Rosa Lino and her family were going through a tough time when they turned to Metro Caring for food assistance. That in turn led Lino, who moved to Denver from Peru, to start taking nutrition courses at the nonprofit, followed by additional classes in community leadership.
Lino has paid it forward by volunteering 20 hours a week at the nonprofit on 18th Avenue near the Presbyterian St. Luke’s Medical Center in Denver, advising other immigrants and working to address the root causes of food insecurity — inadequate wages and the lack of affordable housing.
“We do have jobs, but those jobs don’t pay enough. The salaries are very low and rent costs are very high,” Lino said of her family and many of those who turn to Metro Caring’s Fresh Foods Market.
The market, which could pass for a corner grocery store, provides the usual food bank stables such as canned and dry foods, but also provides meat and fresh produce, things like green apples, pears, Brussel sprouts, squash and cauliflower. It carries culturally relevant food that might appeal to recent immigrants and healthier options like gluten-free or plant-based.
“We want to provide a dignified shopping experience,” said Sarah Edwards, who collects food from donors to stock the market. Visitors are limited in how much meat they can take, but otherwise, they are allowed to claim about a week’s worth of food for a household.
Appointments to visit the market are made in advance either online or by calling ahead with no need to prove need or demonstrate a lack of income. One visit is allowed a month at the market and two emergency grocery bags are available for those who unexpectedly find themselves short.
Volunteers work a warehouse and processing area behind the store, where they sort through a steady flow of items that come in. Anything that isn’t market quality is set aside for composting or disposal. Grocers like Whole Foods and Trader Joe’s, as well as the Food Bank of the Rockies, provide many of the donations. Gaps, such as in meat and culturally-focused food items, are purchased via cash donations, as is produce from area farmers.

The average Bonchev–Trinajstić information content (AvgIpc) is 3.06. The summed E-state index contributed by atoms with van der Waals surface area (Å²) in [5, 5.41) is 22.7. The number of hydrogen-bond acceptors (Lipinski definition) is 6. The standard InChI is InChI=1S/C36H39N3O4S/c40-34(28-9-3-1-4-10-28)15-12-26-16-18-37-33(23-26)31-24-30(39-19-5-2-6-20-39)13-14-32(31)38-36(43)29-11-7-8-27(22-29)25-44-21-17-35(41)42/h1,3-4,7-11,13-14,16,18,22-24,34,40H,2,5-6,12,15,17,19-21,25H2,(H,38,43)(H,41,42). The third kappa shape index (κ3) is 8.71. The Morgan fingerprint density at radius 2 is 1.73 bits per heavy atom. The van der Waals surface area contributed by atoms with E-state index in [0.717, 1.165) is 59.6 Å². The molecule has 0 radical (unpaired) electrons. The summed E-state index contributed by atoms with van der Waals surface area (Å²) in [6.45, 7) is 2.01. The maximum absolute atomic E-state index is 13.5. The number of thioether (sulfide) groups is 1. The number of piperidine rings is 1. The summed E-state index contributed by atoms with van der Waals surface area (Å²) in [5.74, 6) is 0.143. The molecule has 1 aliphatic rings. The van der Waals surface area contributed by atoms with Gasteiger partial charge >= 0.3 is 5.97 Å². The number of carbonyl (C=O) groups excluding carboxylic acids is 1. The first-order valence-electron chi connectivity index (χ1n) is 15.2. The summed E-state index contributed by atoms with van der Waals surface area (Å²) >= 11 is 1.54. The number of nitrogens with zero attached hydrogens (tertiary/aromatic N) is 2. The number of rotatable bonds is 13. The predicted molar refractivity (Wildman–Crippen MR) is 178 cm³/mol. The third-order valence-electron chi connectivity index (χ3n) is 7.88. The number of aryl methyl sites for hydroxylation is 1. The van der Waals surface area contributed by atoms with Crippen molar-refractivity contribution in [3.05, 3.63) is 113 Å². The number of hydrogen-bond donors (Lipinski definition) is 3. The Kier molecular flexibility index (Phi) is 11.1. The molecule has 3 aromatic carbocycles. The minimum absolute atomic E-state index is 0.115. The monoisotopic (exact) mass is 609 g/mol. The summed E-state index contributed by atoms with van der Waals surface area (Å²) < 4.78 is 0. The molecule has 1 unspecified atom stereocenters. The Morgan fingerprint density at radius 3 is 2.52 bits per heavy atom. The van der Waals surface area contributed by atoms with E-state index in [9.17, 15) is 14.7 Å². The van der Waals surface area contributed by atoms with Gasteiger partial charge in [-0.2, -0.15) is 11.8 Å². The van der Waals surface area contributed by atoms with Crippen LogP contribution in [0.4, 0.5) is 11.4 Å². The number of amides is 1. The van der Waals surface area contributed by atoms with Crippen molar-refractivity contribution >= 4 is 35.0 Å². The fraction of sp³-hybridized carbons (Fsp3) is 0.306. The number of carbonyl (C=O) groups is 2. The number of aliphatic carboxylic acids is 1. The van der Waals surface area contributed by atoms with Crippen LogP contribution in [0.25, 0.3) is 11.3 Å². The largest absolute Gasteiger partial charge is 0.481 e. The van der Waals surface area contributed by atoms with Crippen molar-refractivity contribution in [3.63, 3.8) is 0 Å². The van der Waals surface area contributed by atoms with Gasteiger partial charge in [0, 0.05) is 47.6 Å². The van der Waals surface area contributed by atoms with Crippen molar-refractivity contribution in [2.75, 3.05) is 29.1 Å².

“We believe food is a human right,” said Brandon McKinley, a spokesman for the nonprofit. Besides providing food in a store-like setting and nutrition programs, Metro Caring also promotes urban agriculture and community organizing to address the core issue that contributes to food insecurity.
McKinley said the organizing attempts to get at the core issues that contribute to why many people need food assistance — lack of a living wage, a lack of affordable housing and racial inequality.
“You can come to Metro Caring without fear and with your pride so you can get the help you need. We have a place that will solve the problem of hunger,” Lino said.
During the nonprofit’s most recent fiscal year, which ended March 31, an average of 1,700 individuals a week, the equivalent of 900 households, visited or received help from the Fresh Foods Market. About 239 people sought nutrition assistance and 9,600 vouchers for IDs, birth certificates, driver’s licenses and death certificates were issued, McKinley said.
Address: 1100 E. 18th Ave. Denver, CO 80218
In operation since: 1974
Number of employees: 30, plus more than 1,000 volunteers
Annual expenses: $9,636,917
Number of clients served: 3.3 million meals served; 30,799 unique families served
The Denver Post Season To Share is the annual holiday fundraising campaign for The Denver Post and The Denver Post Community Foundation, a recognized 501(c)(3) nonprofit organization, tax identification #27-4328521. Grants are awarded to local nonprofit agencies that provide life-changing programs to help low-income children, families and individuals move out of poverty toward stabilization and self-sufficiency. Visit seasontoshare.com for more information.
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